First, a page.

I’ve just read a frightening new working paper by authors including Jeffrey Sachs, outlining scenarios under which the rise of robot competition could actually make people worse off.
Sachs – who made history by becoming a Harvard Professor at age 28 – is a heavyweight in the field of economic development, so it’s worth listening when he writes “technological progress can be immiserating.”
The paper acknowledges that such predictions have been made before, and proved wrong. There were some details in the history of Ludditism that I didn’t know, particularly the role of the state in defending novel production methods.
“Concern about the downside to new technology dates at least to Ned Ludd’s destruction of two stocking frames in 1779 near Leichester, England. Ludd, a weaver, was whipped for indolence before taking revenge on the machines. Popular myth has Ludd escaping to Sherwood Forest to organize secret raids on industrial machinery, albeit with no Maid Marian. More than three decades later – in 1812, 150 armed workers – self-named Luddites – marched on a textile mill in Huddersfield, England to smash equipment. The British army promptly killed or executed 19 of their number. Later that year the British Parliament passed The Destruction of Stocking Frames, etc. Act, authorizing death for vandalizing machines. Nonetheless, Luddite rioting continued for several years, eventuating in 70 hangings.”
The model constructed by Sachs and his co-authors has no role for hangings. It simplifies the economy into a technology sector producing “goods” and a residual sector staffed by humans, producing “services.”
The model tries to answer the question:
“Will the reduction in the cost of goods produced by more advanced robots compensate workers for the lower wages?”
The team runs the models several times and gets a range of different answers depending on assumptions. But the news is certainly not all good.
“A second prediction of our model is a decline, over time, in labor’s share of national income.”
The model has ‘retention of code’ as a central feature. They argue that over time, useful code builds up so that new code is less and less necessary, leaving less and less work for people engaged in its production.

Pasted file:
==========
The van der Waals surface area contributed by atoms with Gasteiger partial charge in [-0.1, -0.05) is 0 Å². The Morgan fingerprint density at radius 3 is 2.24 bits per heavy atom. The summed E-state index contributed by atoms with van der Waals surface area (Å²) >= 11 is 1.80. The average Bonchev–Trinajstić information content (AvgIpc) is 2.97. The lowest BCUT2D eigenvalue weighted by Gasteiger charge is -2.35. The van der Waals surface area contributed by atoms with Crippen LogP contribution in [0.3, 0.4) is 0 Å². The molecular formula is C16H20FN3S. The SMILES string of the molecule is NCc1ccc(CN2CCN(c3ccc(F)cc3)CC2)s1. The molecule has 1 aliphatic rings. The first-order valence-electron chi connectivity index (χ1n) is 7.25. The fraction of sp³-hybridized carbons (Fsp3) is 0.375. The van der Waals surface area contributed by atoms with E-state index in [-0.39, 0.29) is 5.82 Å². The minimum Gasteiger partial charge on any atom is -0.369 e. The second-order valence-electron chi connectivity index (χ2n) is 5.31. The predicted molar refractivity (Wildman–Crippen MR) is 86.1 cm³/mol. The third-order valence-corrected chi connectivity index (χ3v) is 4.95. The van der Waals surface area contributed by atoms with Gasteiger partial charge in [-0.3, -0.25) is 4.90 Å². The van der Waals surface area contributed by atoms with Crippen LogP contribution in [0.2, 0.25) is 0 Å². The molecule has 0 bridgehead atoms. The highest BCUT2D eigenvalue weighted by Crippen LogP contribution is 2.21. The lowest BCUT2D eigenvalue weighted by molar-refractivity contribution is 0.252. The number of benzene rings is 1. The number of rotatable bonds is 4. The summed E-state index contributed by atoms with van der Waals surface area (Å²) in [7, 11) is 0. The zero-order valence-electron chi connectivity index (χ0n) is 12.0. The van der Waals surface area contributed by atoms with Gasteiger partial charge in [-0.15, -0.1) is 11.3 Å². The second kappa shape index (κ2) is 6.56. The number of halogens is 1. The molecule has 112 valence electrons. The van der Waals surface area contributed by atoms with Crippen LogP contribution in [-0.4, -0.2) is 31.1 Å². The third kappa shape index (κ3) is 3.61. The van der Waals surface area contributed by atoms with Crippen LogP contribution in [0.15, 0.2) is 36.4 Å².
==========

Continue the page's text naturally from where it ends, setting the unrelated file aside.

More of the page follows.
Code is defined as “not just software but, more generally, rules and instructions for generating output from capital.”
It assumes over time code becomes more durable, driving unwanted “high tech workers” to go and work in the services space, where they drive down wages.
“The price of services peaks and then declines thanks to the return of high-tech workers to the sector. This puts downward pressure on low-tech workers’ wages and, depending on the complementarity of the two inputs in producing services, low-tech workers may also see their wages fall”
The ‘retention of code’ is a key feature of the model. When the researchers ramp up the coefficient on that, the model has gloomier and gloomier predictions.
The mechanism by which this works is because each more poorly compensated generation can add less and less to the economy’s capital stock:
“The long run in such cases is no techno-utopia. Yes, code is abundant. But capital is dear. And yes, everyone is fully employed. But no one is earning very much. Consequently, there is too little capacity to buy one of the two things, in addition to current consumption, that today’s smart machines (our model’s non-human dependent good production process) produce, namely next period’s capital stock. In short, when smart machines replace people, they eventually bite the hands of those that finance them.”
But is code different to any stock of knowledge? Humans have invented designs for thousands of perfectly functional cars, yet there’s work being done on inventing new and better ones at a fantastic rate. Computer code may accumulate, but “rules and instructions for generating output from capital” sounds like management. I don’t see managers being replaced by computers soon.
The model also has no room in it for the rapid expansion of the service sector. I’ve written about this before, and I think it is a central to an economy operated by the fanciful and idiosyncratic species we call humans. If our needs are met cheaply, we will invent new things to want.
Nevertheless, the paper adds to the rich debate over what might happen in an economy where humans are not directly engaged in the tasks most important for their survival.
I’ll leave you with the working paper’s dystopian predictions:
“Will smart machines, which are rapidly replacing workers in a wide range of jobs, produce economic misery or prosperity? Our two-period, OLG model admits both outcomes. But it does firmly predict three things – a long-run decline in labor share of income (which appears underway in OECD members), techbooms followed by tech-busts, and a growing dependency of current output on past software investment.”
“Our simple model illustrates the range of things that smart machines can do for us and to us. Its central message is disturbing. Absent appropriate fiscal policy that redistributes from winners to losers, smart machines can mean long-term misery for all.”